It looks like a Bandit, it smells like a Bandit, but it’s not a Bandit. Get up close and you won’t notice anything different until your eyes glance down at the tires. The difference between 26” and 27.5” wheelsize is subtle but the burly tires are clearly emblazoned 650B.
We spoke at length with Lars Stenburg about his cleverly camouflaged test mule and personal setup. Drop past the break for the details.
Over the course of his career as a professional cyclist, Lars has raced BMX, DH, Dual Slalom, Super D, and probably the occasional Klunker. Recently he began to dedicate a significant portion of his race calendar to Enduro events, which frequently feature brutal timed downhill sections that can push the limits of what is capable on a trail bike.
In response to the overall ruggedness of the terrain, various athletes have converted to larger frames and shorter stems. For example, last year, 5’10 Lars rode a medium Covert (a 6″ all mountain bike) with an angle set headset to slacken the bike by 1.5 degrees. The more relaxed geometry increased the bikes stability when things got rowdy during timed descents.
For 2013, Lars has transitioned to a larger frame, a shorter stem, and a wider bar. The difference in reach is minimal but the size large frame offers the advantage of a slightly longer wheelbase. Is this setup for everyone? Probably not. It’s best suited for an advanced rider because it demands a skilled bike handler to compensate for the lack of weight over the front end when climbing and cornering.
XTR components and Fox Doss remote round out the handelbar components. Lars is currently testing these thin new Anvil grips, which should be available later this summer.
This prototype test mule was developed specifically to test out the 27.5 wheelsize. During the testing process, they’ve learned several things that will help them develop their new platform. The regular Transition Bandit is a 130mm (5.1″) trail bike with Lars is running a larger fork on this platform because the test mule wasn’t slack enough with the larger wheels for his riding style.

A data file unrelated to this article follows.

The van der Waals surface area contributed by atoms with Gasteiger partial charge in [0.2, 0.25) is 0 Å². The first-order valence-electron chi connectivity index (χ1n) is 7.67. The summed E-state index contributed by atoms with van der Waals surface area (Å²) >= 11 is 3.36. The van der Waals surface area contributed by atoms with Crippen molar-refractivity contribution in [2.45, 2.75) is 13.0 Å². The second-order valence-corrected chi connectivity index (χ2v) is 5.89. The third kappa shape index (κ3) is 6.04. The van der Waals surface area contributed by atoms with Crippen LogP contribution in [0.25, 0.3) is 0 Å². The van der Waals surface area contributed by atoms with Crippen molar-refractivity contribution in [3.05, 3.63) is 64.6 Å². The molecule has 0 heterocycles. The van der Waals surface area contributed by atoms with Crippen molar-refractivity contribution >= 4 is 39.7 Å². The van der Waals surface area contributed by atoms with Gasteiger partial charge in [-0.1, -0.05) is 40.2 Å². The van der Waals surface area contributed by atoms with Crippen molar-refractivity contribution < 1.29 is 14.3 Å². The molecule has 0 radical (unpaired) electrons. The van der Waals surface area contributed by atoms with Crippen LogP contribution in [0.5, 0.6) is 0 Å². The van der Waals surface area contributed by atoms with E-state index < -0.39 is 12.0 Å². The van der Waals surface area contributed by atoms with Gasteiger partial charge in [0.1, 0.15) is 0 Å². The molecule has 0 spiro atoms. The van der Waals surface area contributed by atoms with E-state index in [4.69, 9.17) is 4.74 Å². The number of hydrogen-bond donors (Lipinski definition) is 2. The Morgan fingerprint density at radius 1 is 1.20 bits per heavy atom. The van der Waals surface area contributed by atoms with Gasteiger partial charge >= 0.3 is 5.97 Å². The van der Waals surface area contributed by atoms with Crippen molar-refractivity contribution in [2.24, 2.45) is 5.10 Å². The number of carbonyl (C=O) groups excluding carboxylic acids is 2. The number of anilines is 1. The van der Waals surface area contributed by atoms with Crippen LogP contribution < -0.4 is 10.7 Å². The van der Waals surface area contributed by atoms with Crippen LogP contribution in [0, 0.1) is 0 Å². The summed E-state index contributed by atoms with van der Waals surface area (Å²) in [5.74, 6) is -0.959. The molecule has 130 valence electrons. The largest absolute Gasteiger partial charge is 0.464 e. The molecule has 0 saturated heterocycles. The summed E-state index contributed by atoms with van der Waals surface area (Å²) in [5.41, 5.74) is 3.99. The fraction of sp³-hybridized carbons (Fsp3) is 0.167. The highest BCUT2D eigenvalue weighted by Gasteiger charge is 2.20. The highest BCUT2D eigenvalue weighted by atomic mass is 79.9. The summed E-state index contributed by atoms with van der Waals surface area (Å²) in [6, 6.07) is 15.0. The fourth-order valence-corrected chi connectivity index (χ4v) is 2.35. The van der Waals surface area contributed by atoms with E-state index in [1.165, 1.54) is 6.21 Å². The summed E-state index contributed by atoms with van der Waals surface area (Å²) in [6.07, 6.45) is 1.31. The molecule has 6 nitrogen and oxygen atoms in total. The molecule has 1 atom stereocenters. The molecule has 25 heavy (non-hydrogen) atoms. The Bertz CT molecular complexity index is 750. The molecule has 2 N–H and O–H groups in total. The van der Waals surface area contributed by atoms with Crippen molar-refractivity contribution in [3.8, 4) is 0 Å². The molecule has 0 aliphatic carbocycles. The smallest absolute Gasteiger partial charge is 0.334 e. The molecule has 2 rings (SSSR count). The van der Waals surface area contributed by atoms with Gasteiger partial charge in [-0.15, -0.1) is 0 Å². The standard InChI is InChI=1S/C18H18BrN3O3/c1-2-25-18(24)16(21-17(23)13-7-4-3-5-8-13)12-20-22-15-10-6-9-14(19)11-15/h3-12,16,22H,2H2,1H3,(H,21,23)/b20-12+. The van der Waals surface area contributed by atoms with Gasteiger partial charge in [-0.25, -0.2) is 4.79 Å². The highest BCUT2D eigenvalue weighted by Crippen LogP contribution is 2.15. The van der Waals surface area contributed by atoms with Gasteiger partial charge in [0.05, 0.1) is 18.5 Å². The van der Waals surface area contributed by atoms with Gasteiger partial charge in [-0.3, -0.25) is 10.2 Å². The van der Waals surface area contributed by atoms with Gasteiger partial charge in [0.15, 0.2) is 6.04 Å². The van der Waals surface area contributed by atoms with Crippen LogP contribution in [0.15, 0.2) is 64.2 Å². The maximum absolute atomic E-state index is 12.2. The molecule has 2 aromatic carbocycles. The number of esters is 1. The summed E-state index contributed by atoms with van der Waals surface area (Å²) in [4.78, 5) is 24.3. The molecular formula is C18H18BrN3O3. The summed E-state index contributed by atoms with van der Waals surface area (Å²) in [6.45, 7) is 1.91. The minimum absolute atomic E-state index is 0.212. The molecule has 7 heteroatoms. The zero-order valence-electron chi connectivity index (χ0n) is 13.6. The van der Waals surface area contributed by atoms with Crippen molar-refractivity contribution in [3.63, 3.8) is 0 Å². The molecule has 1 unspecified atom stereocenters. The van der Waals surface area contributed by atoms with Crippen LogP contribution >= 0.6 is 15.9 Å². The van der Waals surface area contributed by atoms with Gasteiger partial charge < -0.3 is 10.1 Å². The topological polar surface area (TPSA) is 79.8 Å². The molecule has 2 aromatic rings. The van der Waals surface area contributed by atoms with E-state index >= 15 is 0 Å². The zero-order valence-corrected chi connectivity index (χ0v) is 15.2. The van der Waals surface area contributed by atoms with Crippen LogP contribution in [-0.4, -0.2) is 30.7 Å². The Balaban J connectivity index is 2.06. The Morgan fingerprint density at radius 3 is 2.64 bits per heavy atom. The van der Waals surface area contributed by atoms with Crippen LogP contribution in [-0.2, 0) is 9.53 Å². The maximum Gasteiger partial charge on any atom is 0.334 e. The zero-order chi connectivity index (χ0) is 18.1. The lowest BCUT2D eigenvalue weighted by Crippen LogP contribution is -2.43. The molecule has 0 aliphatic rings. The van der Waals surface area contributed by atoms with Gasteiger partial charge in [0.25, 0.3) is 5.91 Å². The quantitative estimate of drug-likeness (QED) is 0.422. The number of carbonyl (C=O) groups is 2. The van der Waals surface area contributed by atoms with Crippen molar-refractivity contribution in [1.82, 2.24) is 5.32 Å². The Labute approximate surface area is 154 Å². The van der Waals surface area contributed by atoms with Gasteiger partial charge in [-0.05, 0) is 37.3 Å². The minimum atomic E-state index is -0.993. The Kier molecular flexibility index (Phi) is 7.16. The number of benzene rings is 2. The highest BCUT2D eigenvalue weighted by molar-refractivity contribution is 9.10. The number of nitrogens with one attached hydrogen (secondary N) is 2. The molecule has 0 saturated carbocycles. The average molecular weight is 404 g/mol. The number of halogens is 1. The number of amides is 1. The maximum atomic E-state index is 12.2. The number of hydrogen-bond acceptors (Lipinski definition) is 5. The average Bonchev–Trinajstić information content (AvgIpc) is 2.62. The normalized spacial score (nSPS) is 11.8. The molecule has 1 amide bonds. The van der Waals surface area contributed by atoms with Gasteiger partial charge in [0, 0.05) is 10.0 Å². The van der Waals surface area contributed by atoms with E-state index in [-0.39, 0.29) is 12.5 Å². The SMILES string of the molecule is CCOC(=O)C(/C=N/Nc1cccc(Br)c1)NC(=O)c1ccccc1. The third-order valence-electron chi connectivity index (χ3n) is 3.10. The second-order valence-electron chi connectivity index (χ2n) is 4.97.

While his front squish looked like a run of the mill Fox Float, the two flashy RAD (racing applications development) stickers told a different story.
The conditions at the first stop on the National Enduro Tour in Hood River Enduro changed hourly. On some runs riders were greeted with perfectly tacky berms, only to be confronted by greasy snot around the next bend. An aggressive tire with tall side knobs and low PSI, was the only line of defense.
Anvil grips weren’t the only thing Lars was testing this weekend. Interested in learning more about Transitions new in-house component group? Check out all the details here.
Shimano showcased this modular chain retention device last year at Sea Otter. Since then, it’s become available in Europe and is now appearing state side on pro bikes. The lower guide is spring mounted and will tuck up on impact.
Transition is based in the Pacific Northwest, where the rain don’t stop. The huge clearance on this prototype easily handled all the mud these chunky Schwalbe tires could devour.
So is the Bandit a sign of things to come? Yes and no. Mr. Lars N Bars was pretty adamant that this bike was a complete one-off but told us that Transition is working on an altogether new platform for the tweener wheels.